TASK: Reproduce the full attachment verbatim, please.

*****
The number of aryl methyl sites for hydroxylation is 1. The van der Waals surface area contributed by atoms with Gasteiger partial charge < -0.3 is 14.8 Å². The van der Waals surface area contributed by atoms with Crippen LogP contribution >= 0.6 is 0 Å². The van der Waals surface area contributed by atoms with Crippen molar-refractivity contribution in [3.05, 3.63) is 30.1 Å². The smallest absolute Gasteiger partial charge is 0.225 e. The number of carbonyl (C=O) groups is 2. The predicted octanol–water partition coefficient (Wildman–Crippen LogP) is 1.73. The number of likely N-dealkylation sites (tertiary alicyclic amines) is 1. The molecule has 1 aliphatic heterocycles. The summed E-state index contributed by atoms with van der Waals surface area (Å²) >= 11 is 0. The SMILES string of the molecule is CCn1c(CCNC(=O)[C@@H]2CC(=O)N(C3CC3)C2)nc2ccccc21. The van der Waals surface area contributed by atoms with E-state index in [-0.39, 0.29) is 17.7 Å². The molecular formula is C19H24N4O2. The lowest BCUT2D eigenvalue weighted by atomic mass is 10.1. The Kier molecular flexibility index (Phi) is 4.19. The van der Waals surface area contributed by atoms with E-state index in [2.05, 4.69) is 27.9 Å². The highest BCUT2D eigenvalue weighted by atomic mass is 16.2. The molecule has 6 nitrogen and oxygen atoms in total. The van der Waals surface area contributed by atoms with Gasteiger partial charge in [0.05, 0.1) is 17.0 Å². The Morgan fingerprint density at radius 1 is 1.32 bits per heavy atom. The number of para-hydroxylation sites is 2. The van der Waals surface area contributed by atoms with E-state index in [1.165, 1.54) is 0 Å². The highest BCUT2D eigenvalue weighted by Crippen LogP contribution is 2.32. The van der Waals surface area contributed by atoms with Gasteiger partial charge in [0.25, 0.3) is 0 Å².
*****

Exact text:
The number of aryl methyl sites for hydroxylation is 1. The van der Waals surface area contributed by atoms with Gasteiger partial charge < -0.3 is 14.8 Å². The van der Waals surface area contributed by atoms with Crippen LogP contribution >= 0.6 is 0 Å². The van der Waals surface area contributed by atoms with Crippen molar-refractivity contribution in [3.05, 3.63) is 30.1 Å². The smallest absolute Gasteiger partial charge is 0.225 e. The number of carbonyl (C=O) groups is 2. The predicted octanol–water partition coefficient (Wildman–Crippen LogP) is 1.73. The number of likely N-dealkylation sites (tertiary alicyclic amines) is 1. The molecule has 1 aliphatic heterocycles. The summed E-state index contributed by atoms with van der Waals surface area (Å²) >= 11 is 0. The SMILES string of the molecule is CCn1c(CCNC(=O)[C@@H]2CC(=O)N(C3CC3)C2)nc2ccccc21. The van der Waals surface area contributed by atoms with E-state index in [-0.39, 0.29) is 17.7 Å². The molecular formula is C19H24N4O2. The lowest BCUT2D eigenvalue weighted by atomic mass is 10.1. The Kier molecular flexibility index (Phi) is 4.19. The van der Waals surface area contributed by atoms with E-state index in [2.05, 4.69) is 27.9 Å². The highest BCUT2D eigenvalue weighted by atomic mass is 16.2. The molecule has 6 nitrogen and oxygen atoms in total. The van der Waals surface area contributed by atoms with Gasteiger partial charge in [0.05, 0.1) is 17.0 Å². The Morgan fingerprint density at radius 1 is 1.32 bits per heavy atom. The number of para-hydroxylation sites is 2. The van der Waals surface area contributed by atoms with E-state index in [1.165, 1.54) is 0 Å². The highest BCUT2D eigenvalue weighted by Crippen LogP contribution is 2.32. The van der Waals surface area contributed by atoms with Gasteiger partial charge in [0.25, 0.3) is 0 Å².